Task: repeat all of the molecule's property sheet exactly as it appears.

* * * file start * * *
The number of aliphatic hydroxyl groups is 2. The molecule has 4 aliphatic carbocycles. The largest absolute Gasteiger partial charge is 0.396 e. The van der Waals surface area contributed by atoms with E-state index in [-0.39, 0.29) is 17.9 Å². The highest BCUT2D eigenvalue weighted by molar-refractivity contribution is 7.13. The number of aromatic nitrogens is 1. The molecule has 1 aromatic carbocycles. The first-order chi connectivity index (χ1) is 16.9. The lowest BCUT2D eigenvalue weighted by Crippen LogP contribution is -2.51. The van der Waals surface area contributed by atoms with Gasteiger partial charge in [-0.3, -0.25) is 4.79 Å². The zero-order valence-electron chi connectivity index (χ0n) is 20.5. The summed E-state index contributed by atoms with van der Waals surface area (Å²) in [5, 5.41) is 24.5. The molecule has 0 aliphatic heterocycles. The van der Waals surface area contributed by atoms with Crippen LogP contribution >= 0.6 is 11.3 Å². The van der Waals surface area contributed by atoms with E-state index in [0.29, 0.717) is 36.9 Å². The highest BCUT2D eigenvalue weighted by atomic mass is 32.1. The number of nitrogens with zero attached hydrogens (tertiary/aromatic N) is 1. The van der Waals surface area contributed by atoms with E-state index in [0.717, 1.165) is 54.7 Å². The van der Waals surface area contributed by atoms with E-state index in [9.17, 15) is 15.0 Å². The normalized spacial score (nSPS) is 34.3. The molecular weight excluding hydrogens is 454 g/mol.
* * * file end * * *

The number of aliphatic hydroxyl groups is 2. The molecule has 4 aliphatic carbocycles. The largest absolute Gasteiger partial charge is 0.396 e. The van der Waals surface area contributed by atoms with E-state index in [-0.39, 0.29) is 17.9 Å². The highest BCUT2D eigenvalue weighted by molar-refractivity contribution is 7.13. The number of aromatic nitrogens is 1. The molecule has 1 aromatic carbocycles. The first-order chi connectivity index (χ1) is 16.9. The lowest BCUT2D eigenvalue weighted by Crippen LogP contribution is -2.51. The van der Waals surface area contributed by atoms with Gasteiger partial charge in [-0.3, -0.25) is 4.79 Å². The zero-order valence-electron chi connectivity index (χ0n) is 20.5. The summed E-state index contributed by atoms with van der Waals surface area (Å²) in [5, 5.41) is 24.5. The molecule has 0 aliphatic heterocycles. The van der Waals surface area contributed by atoms with Crippen LogP contribution >= 0.6 is 11.3 Å². The van der Waals surface area contributed by atoms with E-state index in [0.29, 0.717) is 36.9 Å². The highest BCUT2D eigenvalue weighted by atomic mass is 32.1. The number of nitrogens with zero attached hydrogens (tertiary/aromatic N) is 1. The van der Waals surface area contributed by atoms with E-state index in [0.717, 1.165) is 54.7 Å². The van der Waals surface area contributed by atoms with E-state index in [9.17, 15) is 15.0 Å². The normalized spacial score (nSPS) is 34.3. The molecular weight excluding hydrogens is 454 g/mol.